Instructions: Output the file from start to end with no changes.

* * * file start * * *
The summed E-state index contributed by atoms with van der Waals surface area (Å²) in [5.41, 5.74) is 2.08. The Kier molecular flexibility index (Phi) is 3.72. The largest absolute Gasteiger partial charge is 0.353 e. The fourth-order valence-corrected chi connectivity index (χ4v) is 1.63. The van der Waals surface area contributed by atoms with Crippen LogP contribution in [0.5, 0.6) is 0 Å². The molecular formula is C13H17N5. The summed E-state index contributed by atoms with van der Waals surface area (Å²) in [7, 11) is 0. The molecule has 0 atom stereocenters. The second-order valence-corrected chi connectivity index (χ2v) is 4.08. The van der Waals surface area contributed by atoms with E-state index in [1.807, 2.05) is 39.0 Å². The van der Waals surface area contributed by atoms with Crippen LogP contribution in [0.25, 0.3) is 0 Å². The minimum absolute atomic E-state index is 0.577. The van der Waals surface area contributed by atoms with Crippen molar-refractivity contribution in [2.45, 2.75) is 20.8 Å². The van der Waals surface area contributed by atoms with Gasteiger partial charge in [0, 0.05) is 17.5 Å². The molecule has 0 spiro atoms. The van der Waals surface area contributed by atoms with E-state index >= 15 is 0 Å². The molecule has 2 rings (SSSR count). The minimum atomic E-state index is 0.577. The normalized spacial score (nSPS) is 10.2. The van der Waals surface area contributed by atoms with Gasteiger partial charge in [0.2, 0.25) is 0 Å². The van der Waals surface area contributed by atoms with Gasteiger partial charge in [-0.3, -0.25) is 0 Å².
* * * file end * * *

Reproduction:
The summed E-state index contributed by atoms with van der Waals surface area (Å²) in [5.41, 5.74) is 2.08. The Kier molecular flexibility index (Phi) is 3.72. The largest absolute Gasteiger partial charge is 0.353 e. The fourth-order valence-corrected chi connectivity index (χ4v) is 1.63. The van der Waals surface area contributed by atoms with Crippen LogP contribution in [0.5, 0.6) is 0 Å². The molecular formula is C13H17N5. The summed E-state index contributed by atoms with van der Waals surface area (Å²) in [7, 11) is 0. The molecule has 0 atom stereocenters. The second-order valence-corrected chi connectivity index (χ2v) is 4.08. The van der Waals surface area contributed by atoms with E-state index in [1.807, 2.05) is 39.0 Å². The van der Waals surface area contributed by atoms with Crippen LogP contribution in [0.25, 0.3) is 0 Å². The minimum absolute atomic E-state index is 0.577. The van der Waals surface area contributed by atoms with Crippen molar-refractivity contribution in [2.45, 2.75) is 20.8 Å². The van der Waals surface area contributed by atoms with Gasteiger partial charge in [0, 0.05) is 17.5 Å². The molecule has 0 spiro atoms. The van der Waals surface area contributed by atoms with E-state index >= 15 is 0 Å². The molecule has 2 rings (SSSR count). The minimum atomic E-state index is 0.577. The normalized spacial score (nSPS) is 10.2. The van der Waals surface area contributed by atoms with Gasteiger partial charge in [0.2, 0.25) is 0 Å². The van der Waals surface area contributed by atoms with Gasteiger partial charge in [-0.3, -0.25) is 0 Å².